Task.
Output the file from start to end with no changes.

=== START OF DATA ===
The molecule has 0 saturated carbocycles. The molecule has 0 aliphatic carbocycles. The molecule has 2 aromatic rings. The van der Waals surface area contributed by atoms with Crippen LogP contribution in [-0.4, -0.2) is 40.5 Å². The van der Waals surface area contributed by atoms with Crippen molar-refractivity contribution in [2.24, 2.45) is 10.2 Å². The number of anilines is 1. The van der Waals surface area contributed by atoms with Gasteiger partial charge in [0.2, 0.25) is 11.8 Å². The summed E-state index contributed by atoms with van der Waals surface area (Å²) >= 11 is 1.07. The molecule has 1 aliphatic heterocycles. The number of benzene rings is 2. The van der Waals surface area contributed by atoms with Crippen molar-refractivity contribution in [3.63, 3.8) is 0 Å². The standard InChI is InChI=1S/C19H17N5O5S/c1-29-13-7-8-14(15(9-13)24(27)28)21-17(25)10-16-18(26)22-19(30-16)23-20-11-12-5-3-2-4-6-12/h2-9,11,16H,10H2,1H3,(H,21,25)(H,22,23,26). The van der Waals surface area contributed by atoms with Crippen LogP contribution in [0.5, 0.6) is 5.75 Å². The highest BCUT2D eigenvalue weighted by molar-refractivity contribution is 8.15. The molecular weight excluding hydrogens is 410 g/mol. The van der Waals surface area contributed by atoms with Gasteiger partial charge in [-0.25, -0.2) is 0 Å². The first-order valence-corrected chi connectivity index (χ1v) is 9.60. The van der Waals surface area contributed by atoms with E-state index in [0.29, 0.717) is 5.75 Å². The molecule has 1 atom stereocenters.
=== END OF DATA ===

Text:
The molecule has 0 saturated carbocycles. The molecule has 0 aliphatic carbocycles. The molecule has 2 aromatic rings. The van der Waals surface area contributed by atoms with Crippen LogP contribution in [-0.4, -0.2) is 40.5 Å². The van der Waals surface area contributed by atoms with Crippen molar-refractivity contribution in [2.24, 2.45) is 10.2 Å². The number of anilines is 1. The van der Waals surface area contributed by atoms with Gasteiger partial charge in [0.2, 0.25) is 11.8 Å². The summed E-state index contributed by atoms with van der Waals surface area (Å²) >= 11 is 1.07. The molecule has 1 aliphatic heterocycles. The number of benzene rings is 2. The van der Waals surface area contributed by atoms with Crippen molar-refractivity contribution in [3.63, 3.8) is 0 Å². The standard InChI is InChI=1S/C19H17N5O5S/c1-29-13-7-8-14(15(9-13)24(27)28)21-17(25)10-16-18(26)22-19(30-16)23-20-11-12-5-3-2-4-6-12/h2-9,11,16H,10H2,1H3,(H,21,25)(H,22,23,26). The van der Waals surface area contributed by atoms with Crippen LogP contribution in [0.5, 0.6) is 5.75 Å². The highest BCUT2D eigenvalue weighted by molar-refractivity contribution is 8.15. The molecular weight excluding hydrogens is 410 g/mol. The van der Waals surface area contributed by atoms with Gasteiger partial charge in [-0.25, -0.2) is 0 Å². The first-order valence-corrected chi connectivity index (χ1v) is 9.60. The van der Waals surface area contributed by atoms with E-state index in [0.29, 0.717) is 5.75 Å². The molecule has 1 atom stereocenters.